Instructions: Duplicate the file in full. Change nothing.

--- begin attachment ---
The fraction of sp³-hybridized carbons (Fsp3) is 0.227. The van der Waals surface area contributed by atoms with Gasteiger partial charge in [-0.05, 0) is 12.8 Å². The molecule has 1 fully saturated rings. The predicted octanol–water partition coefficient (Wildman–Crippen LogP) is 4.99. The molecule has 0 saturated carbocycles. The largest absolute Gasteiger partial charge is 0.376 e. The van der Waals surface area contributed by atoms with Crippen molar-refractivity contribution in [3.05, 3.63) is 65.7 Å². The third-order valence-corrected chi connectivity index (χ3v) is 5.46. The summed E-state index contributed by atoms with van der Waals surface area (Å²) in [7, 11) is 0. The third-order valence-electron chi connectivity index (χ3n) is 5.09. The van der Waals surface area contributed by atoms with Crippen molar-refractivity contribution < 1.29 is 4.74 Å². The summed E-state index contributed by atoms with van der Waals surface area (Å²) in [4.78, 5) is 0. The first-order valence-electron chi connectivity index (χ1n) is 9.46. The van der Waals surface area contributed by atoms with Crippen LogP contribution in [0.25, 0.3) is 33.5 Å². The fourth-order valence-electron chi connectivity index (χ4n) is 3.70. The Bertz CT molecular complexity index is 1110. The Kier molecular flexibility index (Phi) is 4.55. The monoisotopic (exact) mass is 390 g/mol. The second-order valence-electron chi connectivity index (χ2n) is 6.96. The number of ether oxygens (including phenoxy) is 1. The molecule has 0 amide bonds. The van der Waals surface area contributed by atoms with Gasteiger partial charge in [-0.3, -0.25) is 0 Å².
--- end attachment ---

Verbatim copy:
The fraction of sp³-hybridized carbons (Fsp3) is 0.227. The van der Waals surface area contributed by atoms with Gasteiger partial charge in [-0.05, 0) is 12.8 Å². The molecule has 1 fully saturated rings. The predicted octanol–water partition coefficient (Wildman–Crippen LogP) is 4.99. The molecule has 0 saturated carbocycles. The largest absolute Gasteiger partial charge is 0.376 e. The van der Waals surface area contributed by atoms with Crippen molar-refractivity contribution in [3.05, 3.63) is 65.7 Å². The third-order valence-corrected chi connectivity index (χ3v) is 5.46. The summed E-state index contributed by atoms with van der Waals surface area (Å²) in [7, 11) is 0. The third-order valence-electron chi connectivity index (χ3n) is 5.09. The van der Waals surface area contributed by atoms with Crippen molar-refractivity contribution < 1.29 is 4.74 Å². The summed E-state index contributed by atoms with van der Waals surface area (Å²) in [4.78, 5) is 0. The first-order valence-electron chi connectivity index (χ1n) is 9.46. The van der Waals surface area contributed by atoms with Crippen LogP contribution in [0.25, 0.3) is 33.5 Å². The fourth-order valence-electron chi connectivity index (χ4n) is 3.70. The Bertz CT molecular complexity index is 1110. The Kier molecular flexibility index (Phi) is 4.55. The monoisotopic (exact) mass is 390 g/mol. The second-order valence-electron chi connectivity index (χ2n) is 6.96. The number of ether oxygens (including phenoxy) is 1. The molecule has 0 amide bonds. The van der Waals surface area contributed by atoms with Gasteiger partial charge in [-0.3, -0.25) is 0 Å².